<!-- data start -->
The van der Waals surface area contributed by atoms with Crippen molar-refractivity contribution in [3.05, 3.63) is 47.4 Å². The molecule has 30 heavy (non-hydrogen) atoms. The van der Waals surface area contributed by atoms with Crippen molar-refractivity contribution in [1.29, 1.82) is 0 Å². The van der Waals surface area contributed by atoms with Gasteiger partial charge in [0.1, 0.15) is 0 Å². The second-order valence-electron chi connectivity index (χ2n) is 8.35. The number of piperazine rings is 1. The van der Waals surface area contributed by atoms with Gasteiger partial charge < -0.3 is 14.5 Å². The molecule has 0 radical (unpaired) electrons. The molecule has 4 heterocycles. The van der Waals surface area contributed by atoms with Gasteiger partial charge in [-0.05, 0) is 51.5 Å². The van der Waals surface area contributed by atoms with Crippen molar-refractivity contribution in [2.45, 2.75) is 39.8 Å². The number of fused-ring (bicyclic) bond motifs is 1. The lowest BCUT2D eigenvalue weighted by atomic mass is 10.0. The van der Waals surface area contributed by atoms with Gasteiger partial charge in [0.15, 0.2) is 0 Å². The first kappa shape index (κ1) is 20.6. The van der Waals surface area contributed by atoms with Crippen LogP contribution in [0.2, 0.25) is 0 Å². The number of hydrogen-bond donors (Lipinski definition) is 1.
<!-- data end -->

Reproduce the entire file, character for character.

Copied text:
The van der Waals surface area contributed by atoms with Crippen molar-refractivity contribution in [3.05, 3.63) is 47.4 Å². The molecule has 30 heavy (non-hydrogen) atoms. The van der Waals surface area contributed by atoms with Crippen molar-refractivity contribution in [1.29, 1.82) is 0 Å². The van der Waals surface area contributed by atoms with Gasteiger partial charge in [0.1, 0.15) is 0 Å². The second-order valence-electron chi connectivity index (χ2n) is 8.35. The number of piperazine rings is 1. The van der Waals surface area contributed by atoms with Gasteiger partial charge < -0.3 is 14.5 Å². The molecule has 0 radical (unpaired) electrons. The molecule has 4 heterocycles. The van der Waals surface area contributed by atoms with Gasteiger partial charge in [-0.05, 0) is 51.5 Å². The van der Waals surface area contributed by atoms with Crippen molar-refractivity contribution in [2.45, 2.75) is 39.8 Å². The number of fused-ring (bicyclic) bond motifs is 1. The lowest BCUT2D eigenvalue weighted by atomic mass is 10.0. The van der Waals surface area contributed by atoms with Gasteiger partial charge in [0.15, 0.2) is 0 Å². The first kappa shape index (κ1) is 20.6. The van der Waals surface area contributed by atoms with Crippen LogP contribution in [0.2, 0.25) is 0 Å². The number of hydrogen-bond donors (Lipinski definition) is 1.